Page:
var light1 = new BABYLON.HemisphericLight("hemi", new BABYLON.Vector3(0, 10, 0), scene);
    light1.diffuseColor = new BABYLON.Color3(1, 1, 1);

    var sphere = BABYLON.Mesh.CreateSphere("s", 32, 5, scene);

    createCubesBall(1000);

    var mat_sphere = new BABYLON.StandardMaterial("s", scene);
    sphere.material = mat_sphere;

    var probe = new BABYLON.ReflectionProbe("probe", 512, scene);
    probe.renderList.push(sphere);

    cubes_mat = new BABYLON.StandardMaterial("m", scene);

    cubes[0].material = cubes_mat;

    var container = BABYLON.Mesh.CreateBox("cont", 110, scene);
    var mat_cont = new BABYLON.StandardMaterial("mc", scene);
    mat_cont.alpha = 0.1;
    container.material = mat_cont;

    var px = 0, py = 0, pz = 0;
    var cr = 0, cg = 0, cb = 0;
    var t = 0.0;

    scene.registerBeforeRender(function () {

        // sin/cos random direction
        px = 25.0 * Math.cos(t / 3.5);
        py = 25.0 + 10.0 * Math.sin(t / 4.0);
        pz = 25.0 * Math.cos(t / 4.5);

        // sin/cos random color between 0,1
        cr = 0.5 + 0.5 * Math.sin(t / 12);
        cg = 0.5 + 0.5 * Math.sin(t / 14);
        cb = 0.5 + 0.5 * Math.sin(t / 16);

        // Change sphere and cubes colors
        mat_sphere.diffuseColor = new BABYLON.Color3(cr, cg, cb);
        mat_sphere.emissiveColor = new BABYLON.Color3(cr, cg, cb);
        cubes_mat.diffuseColor = new BABYLON.Color3(cr, cg, cb);

        // Move our sphere
        sphere.position = new BABYLON.Vector3(px, py, pz);

        // Make all cubes look at the moving sphere
        for (var i = 0; i < cubes.length; i++) {
            cubes[i].lookAt(new BABYLON.Vector3(px, py, pz));
        }

        camera.alpha = 4.0 * (Math.PI / 20 + Math.cos(t / 30));
        camera.beta = 2.0 * (Math.PI / 20 + Math.sin(t / 50));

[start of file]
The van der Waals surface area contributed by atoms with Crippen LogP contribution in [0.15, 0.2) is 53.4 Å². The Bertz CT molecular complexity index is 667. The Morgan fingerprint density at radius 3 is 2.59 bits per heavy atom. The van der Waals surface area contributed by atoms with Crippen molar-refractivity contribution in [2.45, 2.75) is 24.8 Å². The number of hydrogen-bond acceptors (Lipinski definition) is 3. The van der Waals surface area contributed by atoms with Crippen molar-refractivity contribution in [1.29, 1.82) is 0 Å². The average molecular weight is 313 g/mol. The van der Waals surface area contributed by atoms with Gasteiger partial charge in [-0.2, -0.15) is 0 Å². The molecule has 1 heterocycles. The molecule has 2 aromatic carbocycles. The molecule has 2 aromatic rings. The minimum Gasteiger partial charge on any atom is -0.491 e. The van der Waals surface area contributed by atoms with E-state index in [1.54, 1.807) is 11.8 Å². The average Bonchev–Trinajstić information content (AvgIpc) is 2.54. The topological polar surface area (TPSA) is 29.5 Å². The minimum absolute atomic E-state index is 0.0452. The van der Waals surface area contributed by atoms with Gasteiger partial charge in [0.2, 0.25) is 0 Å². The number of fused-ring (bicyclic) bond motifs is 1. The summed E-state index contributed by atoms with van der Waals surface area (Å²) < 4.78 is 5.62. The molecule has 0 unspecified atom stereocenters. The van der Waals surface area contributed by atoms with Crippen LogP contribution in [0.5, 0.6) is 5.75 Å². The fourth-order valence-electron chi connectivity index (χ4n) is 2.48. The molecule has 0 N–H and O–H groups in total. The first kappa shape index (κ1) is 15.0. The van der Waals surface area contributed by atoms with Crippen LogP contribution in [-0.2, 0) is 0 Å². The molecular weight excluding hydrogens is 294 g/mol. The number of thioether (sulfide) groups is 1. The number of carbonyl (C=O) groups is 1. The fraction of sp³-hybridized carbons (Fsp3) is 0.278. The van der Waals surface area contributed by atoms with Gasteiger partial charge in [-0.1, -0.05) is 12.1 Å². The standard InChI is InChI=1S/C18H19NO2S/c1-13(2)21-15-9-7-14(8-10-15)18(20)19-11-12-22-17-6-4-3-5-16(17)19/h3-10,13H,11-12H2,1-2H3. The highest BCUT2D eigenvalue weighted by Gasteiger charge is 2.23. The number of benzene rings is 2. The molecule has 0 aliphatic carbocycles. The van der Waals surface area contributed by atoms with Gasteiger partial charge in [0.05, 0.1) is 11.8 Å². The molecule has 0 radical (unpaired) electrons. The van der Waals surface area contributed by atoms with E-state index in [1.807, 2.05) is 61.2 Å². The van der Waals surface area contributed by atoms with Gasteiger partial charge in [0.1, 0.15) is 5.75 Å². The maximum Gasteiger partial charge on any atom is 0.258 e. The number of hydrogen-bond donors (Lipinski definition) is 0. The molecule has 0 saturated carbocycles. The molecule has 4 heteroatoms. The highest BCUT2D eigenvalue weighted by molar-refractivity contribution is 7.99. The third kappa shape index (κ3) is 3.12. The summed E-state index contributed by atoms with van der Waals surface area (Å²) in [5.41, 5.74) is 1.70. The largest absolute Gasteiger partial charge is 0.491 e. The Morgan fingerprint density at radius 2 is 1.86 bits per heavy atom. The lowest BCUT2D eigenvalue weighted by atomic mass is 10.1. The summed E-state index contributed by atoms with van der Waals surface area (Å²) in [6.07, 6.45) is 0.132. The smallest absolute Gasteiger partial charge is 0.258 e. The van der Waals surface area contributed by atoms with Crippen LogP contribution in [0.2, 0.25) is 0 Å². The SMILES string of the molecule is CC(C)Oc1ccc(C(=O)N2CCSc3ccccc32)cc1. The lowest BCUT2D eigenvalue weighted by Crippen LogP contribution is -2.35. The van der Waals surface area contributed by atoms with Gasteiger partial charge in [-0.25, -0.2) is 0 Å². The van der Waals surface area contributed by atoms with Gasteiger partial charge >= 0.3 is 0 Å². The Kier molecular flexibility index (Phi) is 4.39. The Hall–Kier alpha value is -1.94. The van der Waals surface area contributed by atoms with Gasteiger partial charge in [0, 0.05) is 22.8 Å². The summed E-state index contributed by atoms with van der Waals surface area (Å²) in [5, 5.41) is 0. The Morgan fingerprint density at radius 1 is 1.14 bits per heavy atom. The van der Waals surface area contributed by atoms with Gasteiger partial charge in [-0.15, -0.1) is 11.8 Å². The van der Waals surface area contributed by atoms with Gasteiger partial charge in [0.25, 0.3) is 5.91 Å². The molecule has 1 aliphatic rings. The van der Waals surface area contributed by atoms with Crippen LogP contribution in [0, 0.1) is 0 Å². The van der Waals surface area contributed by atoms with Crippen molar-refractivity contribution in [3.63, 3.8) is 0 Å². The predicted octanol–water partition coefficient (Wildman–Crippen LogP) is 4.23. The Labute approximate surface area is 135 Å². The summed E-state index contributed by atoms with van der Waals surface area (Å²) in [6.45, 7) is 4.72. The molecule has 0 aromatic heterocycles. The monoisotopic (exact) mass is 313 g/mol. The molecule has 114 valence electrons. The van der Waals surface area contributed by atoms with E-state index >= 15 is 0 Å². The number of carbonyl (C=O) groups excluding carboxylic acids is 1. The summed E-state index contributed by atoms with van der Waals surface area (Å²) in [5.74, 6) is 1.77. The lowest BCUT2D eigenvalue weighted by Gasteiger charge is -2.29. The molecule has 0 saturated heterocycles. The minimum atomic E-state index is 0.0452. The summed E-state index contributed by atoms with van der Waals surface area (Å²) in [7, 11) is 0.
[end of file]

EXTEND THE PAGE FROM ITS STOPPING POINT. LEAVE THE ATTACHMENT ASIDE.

camera.radius = 180 + (-50 + 50 * Math.sin(t / 10));

        t += 0.1;
    });

    return scene;
};

            // call the createScene function
            var scene = createScene();

            // run the render loop
            engine.runRenderLoop(function(){
                scene.render();
            });

            // the canvas/window resize event handler
            window.addEventListener('resize', function(){
                engine.resize();
            });
        });
    </script>

Then in the html of the bodywe inserted

<canvas id="renderCanvas"></canvas>

and in the headwe loaded all the required libraries

 <script src="https://cdn.babylonjs.com/babylon.js"></script>
    <style>

        #renderCanvas {
            width   : 100%;
            height  : 100%;
            touch-action: none;
        }
    </style>

Have fun !

BabylonJS 4.1

Welcome to Babylon.js 4.1 - Windows Developer Blog
Our mission is to create one of the most powerful, beautiful, and simple Web rendering engines in the world. Our passion is to make it completely open and free for everyone. Today, we are thrilled to announce the official release of Babylon.js 4.1! Before diving into more detail, we also want to hum…